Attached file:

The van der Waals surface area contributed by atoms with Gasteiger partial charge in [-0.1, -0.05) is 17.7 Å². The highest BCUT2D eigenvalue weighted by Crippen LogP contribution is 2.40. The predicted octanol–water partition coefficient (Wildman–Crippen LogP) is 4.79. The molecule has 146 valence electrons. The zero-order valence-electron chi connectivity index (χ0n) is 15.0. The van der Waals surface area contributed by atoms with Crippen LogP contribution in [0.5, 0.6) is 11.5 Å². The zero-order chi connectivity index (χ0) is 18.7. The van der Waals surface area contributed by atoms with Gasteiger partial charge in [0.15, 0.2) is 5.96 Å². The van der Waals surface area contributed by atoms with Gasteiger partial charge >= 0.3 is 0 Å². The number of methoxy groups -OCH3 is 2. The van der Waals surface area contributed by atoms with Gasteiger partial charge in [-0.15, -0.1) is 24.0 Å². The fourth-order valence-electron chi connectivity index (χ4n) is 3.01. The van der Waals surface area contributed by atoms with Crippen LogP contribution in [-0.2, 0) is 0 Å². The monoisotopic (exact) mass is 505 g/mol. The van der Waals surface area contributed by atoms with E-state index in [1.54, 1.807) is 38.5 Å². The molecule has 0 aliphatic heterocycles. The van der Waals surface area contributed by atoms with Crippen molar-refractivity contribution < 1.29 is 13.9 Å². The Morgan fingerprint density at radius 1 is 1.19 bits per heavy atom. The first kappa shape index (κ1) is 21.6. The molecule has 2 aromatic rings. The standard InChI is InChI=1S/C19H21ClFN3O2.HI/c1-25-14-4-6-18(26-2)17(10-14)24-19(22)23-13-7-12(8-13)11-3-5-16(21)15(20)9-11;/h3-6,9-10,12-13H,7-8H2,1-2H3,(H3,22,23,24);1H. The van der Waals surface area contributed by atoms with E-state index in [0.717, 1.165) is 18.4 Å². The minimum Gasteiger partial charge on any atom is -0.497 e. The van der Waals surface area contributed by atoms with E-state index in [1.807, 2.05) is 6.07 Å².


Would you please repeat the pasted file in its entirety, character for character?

The van der Waals surface area contributed by atoms with Gasteiger partial charge in [-0.1, -0.05) is 17.7 Å². The highest BCUT2D eigenvalue weighted by Crippen LogP contribution is 2.40. The predicted octanol–water partition coefficient (Wildman–Crippen LogP) is 4.79. The molecule has 146 valence electrons. The zero-order valence-electron chi connectivity index (χ0n) is 15.0. The van der Waals surface area contributed by atoms with Crippen LogP contribution in [0.5, 0.6) is 11.5 Å². The zero-order chi connectivity index (χ0) is 18.7. The van der Waals surface area contributed by atoms with Gasteiger partial charge in [0.15, 0.2) is 5.96 Å². The van der Waals surface area contributed by atoms with Gasteiger partial charge >= 0.3 is 0 Å². The number of methoxy groups -OCH3 is 2. The van der Waals surface area contributed by atoms with Gasteiger partial charge in [-0.15, -0.1) is 24.0 Å². The fourth-order valence-electron chi connectivity index (χ4n) is 3.01. The van der Waals surface area contributed by atoms with Crippen LogP contribution in [-0.2, 0) is 0 Å². The monoisotopic (exact) mass is 505 g/mol. The van der Waals surface area contributed by atoms with E-state index in [1.54, 1.807) is 38.5 Å². The molecule has 0 aliphatic heterocycles. The van der Waals surface area contributed by atoms with Crippen molar-refractivity contribution < 1.29 is 13.9 Å². The Morgan fingerprint density at radius 1 is 1.19 bits per heavy atom. The first kappa shape index (κ1) is 21.6. The molecule has 2 aromatic rings. The standard InChI is InChI=1S/C19H21ClFN3O2.HI/c1-25-14-4-6-18(26-2)17(10-14)24-19(22)23-13-7-12(8-13)11-3-5-16(21)15(20)9-11;/h3-6,9-10,12-13H,7-8H2,1-2H3,(H3,22,23,24);1H. The van der Waals surface area contributed by atoms with E-state index in [0.717, 1.165) is 18.4 Å². The minimum Gasteiger partial charge on any atom is -0.497 e. The van der Waals surface area contributed by atoms with E-state index in [1.807, 2.05) is 6.07 Å².